I absolutely love Christmas; as the song goes ‘I wish it could be Christmas every day’. But then again, I would do, I’m a Vicar.
Not just the ‘churchy’ stuff: nativities, carols , Christingle services and midnightcommunions. I mean the tinsel, sparkly lights, mince pies, candles, trees and baubles. In short, I like the tat. I grew up in Aberdeen, the cold Granite City, where at Christmas the lurid brightness of tinsel and lights made a real difference to the gloom.
As a child, we went to Church once a year for the Christmas carol service. Each year we made our way through the wind, sleet and freezing temperatures, into a large cavernous building filled with candles and songs about virgins and angels. Somewhere in my child size brain, I made the connection between the neon lights that pierced the darkness and the baby in the manger. Just as I wished the sparkle of Christmas would remain with me all year round, I found that the baby did.
Now as a grown up Vicar and previous non-churchgoer, I am well aware of the churchgoing patterns of our nation. Christmas is the time when the far away relative that you’ve never heard of turns up on your doorstep. This is the case for us Vicars too, as we see new faces in the crowd on Christmas day. But unlike the annoying distant cousin, we want to see you throughout the year too.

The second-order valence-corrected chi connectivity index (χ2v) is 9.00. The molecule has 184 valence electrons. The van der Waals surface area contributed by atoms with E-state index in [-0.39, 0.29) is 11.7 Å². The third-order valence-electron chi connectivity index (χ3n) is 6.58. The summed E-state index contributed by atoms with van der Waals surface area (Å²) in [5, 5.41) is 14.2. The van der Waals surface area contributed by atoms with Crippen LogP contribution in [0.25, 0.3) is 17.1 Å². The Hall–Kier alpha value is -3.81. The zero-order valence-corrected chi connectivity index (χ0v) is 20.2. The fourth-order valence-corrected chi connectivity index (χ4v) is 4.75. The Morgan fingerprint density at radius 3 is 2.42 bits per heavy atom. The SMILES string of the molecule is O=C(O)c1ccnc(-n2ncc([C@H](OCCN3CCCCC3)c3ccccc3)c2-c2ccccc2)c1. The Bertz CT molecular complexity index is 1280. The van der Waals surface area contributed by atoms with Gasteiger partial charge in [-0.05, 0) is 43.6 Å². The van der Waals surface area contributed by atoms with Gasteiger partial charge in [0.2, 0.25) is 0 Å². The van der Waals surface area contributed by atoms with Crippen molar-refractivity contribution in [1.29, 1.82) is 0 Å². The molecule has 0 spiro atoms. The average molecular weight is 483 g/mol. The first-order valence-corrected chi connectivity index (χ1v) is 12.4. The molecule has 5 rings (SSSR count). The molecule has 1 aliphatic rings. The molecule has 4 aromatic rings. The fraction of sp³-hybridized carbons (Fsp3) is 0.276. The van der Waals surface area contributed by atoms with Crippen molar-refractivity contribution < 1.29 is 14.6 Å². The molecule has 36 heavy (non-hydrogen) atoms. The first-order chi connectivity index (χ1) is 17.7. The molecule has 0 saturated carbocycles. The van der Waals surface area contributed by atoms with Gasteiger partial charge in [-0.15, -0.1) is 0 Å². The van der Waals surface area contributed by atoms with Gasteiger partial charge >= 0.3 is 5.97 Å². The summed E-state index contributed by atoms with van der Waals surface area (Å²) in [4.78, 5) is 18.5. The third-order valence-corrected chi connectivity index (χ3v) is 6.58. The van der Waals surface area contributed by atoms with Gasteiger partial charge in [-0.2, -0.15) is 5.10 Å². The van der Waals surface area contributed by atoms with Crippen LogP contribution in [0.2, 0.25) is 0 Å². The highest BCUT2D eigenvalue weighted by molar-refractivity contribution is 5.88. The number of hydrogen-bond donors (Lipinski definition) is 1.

In a report published recently, it was suggested that our public spaces and institutions should become ‘de-Christianised’. It is true that we now live in a country that is diverse in culture and faith, a reality for which I am personally thankful. However, the report ignores the reality that the church is at work up and down the country shining lights in the darkness wherever possible, every season of the year.
From running English conversation classes which prevent social exclusion, to providing toddler groups at a time when young parents are have more and more pressures to cope with - the church is there. We open winter night shelters, run youth groups, offer bereavement care and house beleaguered post offices, credit unions and knife bins. This Light in the Darkness stuff doesn’t stop at Christmas.
Do I mind that people come to church at Christmas and occasionally at Easter, and remain absent the rest of the year? The honest answer is yes and no. Of course I want people to come to church each Sunday, but do not think for one moment that I care one tiny jot about bums on seats. When people come to church at Christmas, I would like to see them again, simply because they have made the connection between the twinkly lights in the darkness and the Light that Shines in the Darkness.
You may only come to church at Christmas, but it really is Christmas every day.
Reverend Jody Stowell is Vicar, St Michael and All Angels’ Harrow Weald
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